The insane bump in revenue reminds you how startups don’t really care much at first whether they make a profit or not—they’re all about capturing the market. Remember that Amazon took 7 years before it actually made a profit (after laying people off during the first profitable year). TikTok, which was only founded back in 2016, turned a profit in 2019. But with astronomically more users signing up in 2020 because people had nothing much to do at home, it didn’t care much about being on the plus-side by end-of-year.

4. Zoom

  • 2020 Net Income: $671 million
  • Year-on-Year Revenue Growth: 317%

Here’s another obvious winner of 2020—Zoom. Despite not being the only mainstream videoconferencing service available—don’t forget about Google Meet, MS Teams, Webex, and of course, the fallen Skype—Zoom became the household meeting app over the course of the pandemic. And let’s not ignore those numbers. A 300+ percent increase in revenue?! That’s ridiculous.

What’s even more ridiculous is that Zoom’s revenue back in 2019 was $623 million, and their net profit for 2020 exceeded that. Has something like that ever happened before? The normal phenomenon is a steady increase in revenue, with net profit being a percentage of it. But actual net income exceeding the revenue of the year before? That’s unheard of.

Zoom as a startup founded in 2011 fulfilled its hockey-stick projection better than any other startup in recent memory. What more can be said about Zoom’s 2020 miracle run: a 2,900% increase in meeting participants, a 383% percent increase in valuation, and an almost 4,000% increase in net income. Unprecedented.

5. Netflix

  • 2020 Net Income: $2.7 billion
  • Year-on-Year Revenue Growth: 24%

Netflix got heavy competition in the years leading up to the pandemic, but going into 2020, it was still the No. 1 streaming service in the world, posting a revenue of $25 billion. Unlike its competitors, Amazon Prime and Disney Plus, it doesn’t have a gigantic conglomerate backing it, but its wisdom in a field it dominates made it grow even further during the pandemic. Its revenue growth is more modest than the others on this list but still quite impressive considering the A-players sharking over market share.

Did streaming in 2020 change the movie industry forever? That still remains to be seen. There’s still hope for watching movies inside cinemas, but that doesn’t mean the dent Netflix left will be soon forgotten.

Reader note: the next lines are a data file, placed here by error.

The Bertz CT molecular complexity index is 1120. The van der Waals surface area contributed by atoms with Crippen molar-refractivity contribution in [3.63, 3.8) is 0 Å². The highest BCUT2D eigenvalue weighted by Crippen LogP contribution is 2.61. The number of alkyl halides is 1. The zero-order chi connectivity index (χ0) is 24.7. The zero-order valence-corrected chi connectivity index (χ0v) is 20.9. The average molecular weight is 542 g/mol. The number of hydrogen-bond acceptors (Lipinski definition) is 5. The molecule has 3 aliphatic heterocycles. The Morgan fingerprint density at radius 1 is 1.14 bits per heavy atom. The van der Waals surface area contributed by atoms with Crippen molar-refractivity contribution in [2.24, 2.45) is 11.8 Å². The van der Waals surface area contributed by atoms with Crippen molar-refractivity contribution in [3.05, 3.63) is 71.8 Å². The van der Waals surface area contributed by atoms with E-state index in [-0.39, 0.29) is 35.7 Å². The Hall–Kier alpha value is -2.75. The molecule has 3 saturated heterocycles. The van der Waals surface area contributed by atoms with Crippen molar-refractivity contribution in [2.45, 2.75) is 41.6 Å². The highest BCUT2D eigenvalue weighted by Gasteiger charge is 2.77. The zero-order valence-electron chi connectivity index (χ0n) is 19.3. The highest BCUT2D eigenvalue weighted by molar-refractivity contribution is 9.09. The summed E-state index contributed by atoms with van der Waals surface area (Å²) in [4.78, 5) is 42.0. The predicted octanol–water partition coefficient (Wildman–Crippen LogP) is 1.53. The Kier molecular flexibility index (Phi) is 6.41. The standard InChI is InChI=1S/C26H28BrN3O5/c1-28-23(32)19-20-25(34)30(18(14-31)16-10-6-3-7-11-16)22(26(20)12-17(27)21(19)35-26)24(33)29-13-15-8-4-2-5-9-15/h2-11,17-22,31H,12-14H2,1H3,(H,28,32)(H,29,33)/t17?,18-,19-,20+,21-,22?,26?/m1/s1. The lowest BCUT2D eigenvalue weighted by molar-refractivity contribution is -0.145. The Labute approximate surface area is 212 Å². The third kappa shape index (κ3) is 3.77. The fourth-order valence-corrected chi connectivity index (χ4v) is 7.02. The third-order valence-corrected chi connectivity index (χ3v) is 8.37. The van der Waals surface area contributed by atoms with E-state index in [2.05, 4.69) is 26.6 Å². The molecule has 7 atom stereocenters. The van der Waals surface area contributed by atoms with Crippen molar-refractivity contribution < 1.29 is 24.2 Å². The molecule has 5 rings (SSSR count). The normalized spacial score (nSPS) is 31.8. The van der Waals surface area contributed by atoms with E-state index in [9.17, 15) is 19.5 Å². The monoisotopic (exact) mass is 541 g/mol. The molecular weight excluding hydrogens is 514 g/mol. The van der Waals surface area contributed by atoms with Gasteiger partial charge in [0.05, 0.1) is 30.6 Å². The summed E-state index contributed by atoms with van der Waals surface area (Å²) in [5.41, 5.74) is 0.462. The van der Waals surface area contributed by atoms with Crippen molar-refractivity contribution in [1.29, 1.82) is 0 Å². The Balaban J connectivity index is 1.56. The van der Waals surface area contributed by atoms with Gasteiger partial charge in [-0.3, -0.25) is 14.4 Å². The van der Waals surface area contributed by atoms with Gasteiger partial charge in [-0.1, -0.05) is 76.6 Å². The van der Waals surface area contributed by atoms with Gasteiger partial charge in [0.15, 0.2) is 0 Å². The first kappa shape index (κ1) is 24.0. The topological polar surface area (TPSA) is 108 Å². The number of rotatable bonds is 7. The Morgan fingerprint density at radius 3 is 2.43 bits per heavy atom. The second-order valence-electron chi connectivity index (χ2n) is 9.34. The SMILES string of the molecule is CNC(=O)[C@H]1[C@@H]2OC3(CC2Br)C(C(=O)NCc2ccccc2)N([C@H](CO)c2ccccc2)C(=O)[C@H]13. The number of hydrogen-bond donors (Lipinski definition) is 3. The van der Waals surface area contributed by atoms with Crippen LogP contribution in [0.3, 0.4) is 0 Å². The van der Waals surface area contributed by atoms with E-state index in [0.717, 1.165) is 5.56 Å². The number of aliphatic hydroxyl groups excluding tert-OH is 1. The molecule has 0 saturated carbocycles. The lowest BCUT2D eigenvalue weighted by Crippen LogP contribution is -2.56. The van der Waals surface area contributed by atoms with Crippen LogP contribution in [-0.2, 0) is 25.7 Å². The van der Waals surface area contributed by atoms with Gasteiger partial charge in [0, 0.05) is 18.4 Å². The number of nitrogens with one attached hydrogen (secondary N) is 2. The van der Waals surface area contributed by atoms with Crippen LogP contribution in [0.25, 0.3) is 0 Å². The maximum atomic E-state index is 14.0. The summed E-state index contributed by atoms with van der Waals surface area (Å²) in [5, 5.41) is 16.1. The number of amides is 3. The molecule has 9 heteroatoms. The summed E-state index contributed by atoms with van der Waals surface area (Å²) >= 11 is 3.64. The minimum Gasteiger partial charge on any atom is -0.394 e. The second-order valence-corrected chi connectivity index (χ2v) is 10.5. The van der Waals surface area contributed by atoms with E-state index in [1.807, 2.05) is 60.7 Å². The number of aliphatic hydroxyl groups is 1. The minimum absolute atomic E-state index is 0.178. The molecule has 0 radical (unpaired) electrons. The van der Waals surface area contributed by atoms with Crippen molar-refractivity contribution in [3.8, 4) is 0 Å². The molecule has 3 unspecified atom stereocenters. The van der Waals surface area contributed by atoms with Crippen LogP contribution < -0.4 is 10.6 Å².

6. Tesla

  • 2020 Net Income: $721 million
  • Year-on-Year Revenue Growth: 28%

Elon Musk unseated Jeff Bezos to claim the title for the richest man in the world in 2020, and his lead only grew further as the valuation of Tesla continued to grow cosmically. Musk’s streaking continued in 2021 as he added $121 billion to his fortune, which is already more than Warren Buffett’s own net worth. Tesla’s revenue and income numbers may not yet be comparably significant, but it did post its first full year of profitability in 2021. The market seems to believe in the magic that Elon Musk does, as Tesla has reached over a trillion dollars in value.

Should All Companies Be Excused for Laying Off Workers Because of the Pandemic?

This question goes a bit off-topic because the list here talks about organizational success rather than the difficult choices companies have to make. This is a friendly reminder that even if companies post record profits and achieve unprecedented revenue growth, they still won’t hesitate to get rid of workers if it results in even better numbers.

The short answer to the question is no—not all companies should be excused for letting people go because of the pandemic. The early stages of the pandemic created a fog that companies could then capitalize on and use as an excuse to streamline their business. The hidden purpose for making this list was creating awareness around the fact that there were companies who got even richer because of the pandemic—and these six weren’t the only ones. Do you know of companies who laid people off in 2020 because “their business suffered” despite actually ending up with very good numbers?

This content is accurate and true to the best of the author’s knowledge and is not meant to substitute for formal and individualized advice from a qualified professional.